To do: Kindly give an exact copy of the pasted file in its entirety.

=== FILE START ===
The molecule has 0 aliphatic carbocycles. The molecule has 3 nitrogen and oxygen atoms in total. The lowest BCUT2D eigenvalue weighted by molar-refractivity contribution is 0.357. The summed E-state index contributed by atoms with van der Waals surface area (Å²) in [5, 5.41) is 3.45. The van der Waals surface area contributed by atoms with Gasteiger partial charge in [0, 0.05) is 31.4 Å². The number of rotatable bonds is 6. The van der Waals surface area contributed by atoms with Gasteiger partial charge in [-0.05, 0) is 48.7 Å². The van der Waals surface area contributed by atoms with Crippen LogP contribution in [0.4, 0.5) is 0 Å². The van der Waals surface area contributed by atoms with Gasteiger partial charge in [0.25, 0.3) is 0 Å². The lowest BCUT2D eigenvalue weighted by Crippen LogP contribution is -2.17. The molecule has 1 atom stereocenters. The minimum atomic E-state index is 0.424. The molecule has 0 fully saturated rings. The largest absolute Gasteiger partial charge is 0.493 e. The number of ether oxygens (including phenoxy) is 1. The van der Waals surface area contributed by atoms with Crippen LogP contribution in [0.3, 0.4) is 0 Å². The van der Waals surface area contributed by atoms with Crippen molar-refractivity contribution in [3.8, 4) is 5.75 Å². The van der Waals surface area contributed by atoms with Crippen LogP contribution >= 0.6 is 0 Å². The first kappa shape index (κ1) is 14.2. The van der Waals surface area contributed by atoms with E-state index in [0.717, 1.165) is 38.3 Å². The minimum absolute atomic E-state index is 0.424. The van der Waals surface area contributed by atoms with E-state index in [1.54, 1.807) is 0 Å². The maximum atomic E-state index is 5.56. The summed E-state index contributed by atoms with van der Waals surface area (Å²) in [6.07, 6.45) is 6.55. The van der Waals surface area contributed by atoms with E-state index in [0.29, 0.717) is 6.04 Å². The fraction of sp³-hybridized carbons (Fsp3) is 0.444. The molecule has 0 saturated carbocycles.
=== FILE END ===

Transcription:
The molecule has 0 aliphatic carbocycles. The molecule has 3 nitrogen and oxygen atoms in total. The lowest BCUT2D eigenvalue weighted by molar-refractivity contribution is 0.357. The summed E-state index contributed by atoms with van der Waals surface area (Å²) in [5, 5.41) is 3.45. The van der Waals surface area contributed by atoms with Gasteiger partial charge in [0, 0.05) is 31.4 Å². The number of rotatable bonds is 6. The van der Waals surface area contributed by atoms with Gasteiger partial charge in [-0.05, 0) is 48.7 Å². The van der Waals surface area contributed by atoms with Crippen LogP contribution in [0.4, 0.5) is 0 Å². The van der Waals surface area contributed by atoms with Gasteiger partial charge in [0.25, 0.3) is 0 Å². The lowest BCUT2D eigenvalue weighted by Crippen LogP contribution is -2.17. The molecule has 1 atom stereocenters. The minimum atomic E-state index is 0.424. The molecule has 0 fully saturated rings. The largest absolute Gasteiger partial charge is 0.493 e. The number of ether oxygens (including phenoxy) is 1. The van der Waals surface area contributed by atoms with Crippen LogP contribution in [0.3, 0.4) is 0 Å². The van der Waals surface area contributed by atoms with Crippen molar-refractivity contribution in [3.8, 4) is 5.75 Å². The van der Waals surface area contributed by atoms with Crippen LogP contribution >= 0.6 is 0 Å². The first kappa shape index (κ1) is 14.2. The van der Waals surface area contributed by atoms with E-state index in [0.717, 1.165) is 38.3 Å². The minimum absolute atomic E-state index is 0.424. The van der Waals surface area contributed by atoms with E-state index in [1.54, 1.807) is 0 Å². The maximum atomic E-state index is 5.56. The summed E-state index contributed by atoms with van der Waals surface area (Å²) in [6.07, 6.45) is 6.55. The van der Waals surface area contributed by atoms with E-state index in [0.29, 0.717) is 6.04 Å². The fraction of sp³-hybridized carbons (Fsp3) is 0.444. The molecule has 0 saturated carbocycles.